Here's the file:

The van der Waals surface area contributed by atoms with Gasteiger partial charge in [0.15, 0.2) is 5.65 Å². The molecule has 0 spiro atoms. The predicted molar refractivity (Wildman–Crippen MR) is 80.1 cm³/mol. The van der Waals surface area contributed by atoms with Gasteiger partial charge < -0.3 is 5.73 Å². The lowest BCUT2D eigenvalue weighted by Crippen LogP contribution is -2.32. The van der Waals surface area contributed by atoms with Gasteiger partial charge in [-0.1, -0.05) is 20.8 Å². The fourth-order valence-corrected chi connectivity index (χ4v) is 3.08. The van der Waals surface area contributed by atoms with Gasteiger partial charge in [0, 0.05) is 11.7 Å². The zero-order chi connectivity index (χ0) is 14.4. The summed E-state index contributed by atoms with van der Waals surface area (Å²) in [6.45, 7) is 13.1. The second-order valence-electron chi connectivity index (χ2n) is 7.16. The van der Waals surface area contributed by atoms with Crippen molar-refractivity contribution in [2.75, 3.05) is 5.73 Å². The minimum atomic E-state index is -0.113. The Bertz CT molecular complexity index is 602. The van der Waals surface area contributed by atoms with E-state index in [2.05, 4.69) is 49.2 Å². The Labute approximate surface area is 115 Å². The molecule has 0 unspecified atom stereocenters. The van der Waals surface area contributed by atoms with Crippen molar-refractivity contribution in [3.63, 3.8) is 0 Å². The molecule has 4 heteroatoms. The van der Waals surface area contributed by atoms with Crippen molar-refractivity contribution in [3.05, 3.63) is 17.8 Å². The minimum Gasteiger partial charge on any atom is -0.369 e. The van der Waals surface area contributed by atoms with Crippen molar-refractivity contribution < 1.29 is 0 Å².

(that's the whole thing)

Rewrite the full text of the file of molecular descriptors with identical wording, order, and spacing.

The van der Waals surface area contributed by atoms with Gasteiger partial charge in [0.15, 0.2) is 5.65 Å². The molecule has 0 spiro atoms. The predicted molar refractivity (Wildman–Crippen MR) is 80.1 cm³/mol. The van der Waals surface area contributed by atoms with Gasteiger partial charge < -0.3 is 5.73 Å². The lowest BCUT2D eigenvalue weighted by Crippen LogP contribution is -2.32. The van der Waals surface area contributed by atoms with Gasteiger partial charge in [-0.1, -0.05) is 20.8 Å². The fourth-order valence-corrected chi connectivity index (χ4v) is 3.08. The van der Waals surface area contributed by atoms with Gasteiger partial charge in [0, 0.05) is 11.7 Å². The zero-order chi connectivity index (χ0) is 14.4. The summed E-state index contributed by atoms with van der Waals surface area (Å²) in [6.45, 7) is 13.1. The second-order valence-electron chi connectivity index (χ2n) is 7.16. The van der Waals surface area contributed by atoms with Crippen molar-refractivity contribution in [2.75, 3.05) is 5.73 Å². The minimum atomic E-state index is -0.113. The Bertz CT molecular complexity index is 602. The van der Waals surface area contributed by atoms with E-state index in [2.05, 4.69) is 49.2 Å². The Labute approximate surface area is 115 Å². The molecule has 0 unspecified atom stereocenters. The van der Waals surface area contributed by atoms with Crippen molar-refractivity contribution in [3.63, 3.8) is 0 Å². The molecule has 4 heteroatoms. The van der Waals surface area contributed by atoms with Crippen molar-refractivity contribution in [3.05, 3.63) is 17.8 Å². The minimum Gasteiger partial charge on any atom is -0.369 e. The van der Waals surface area contributed by atoms with Crippen molar-refractivity contribution < 1.29 is 0 Å².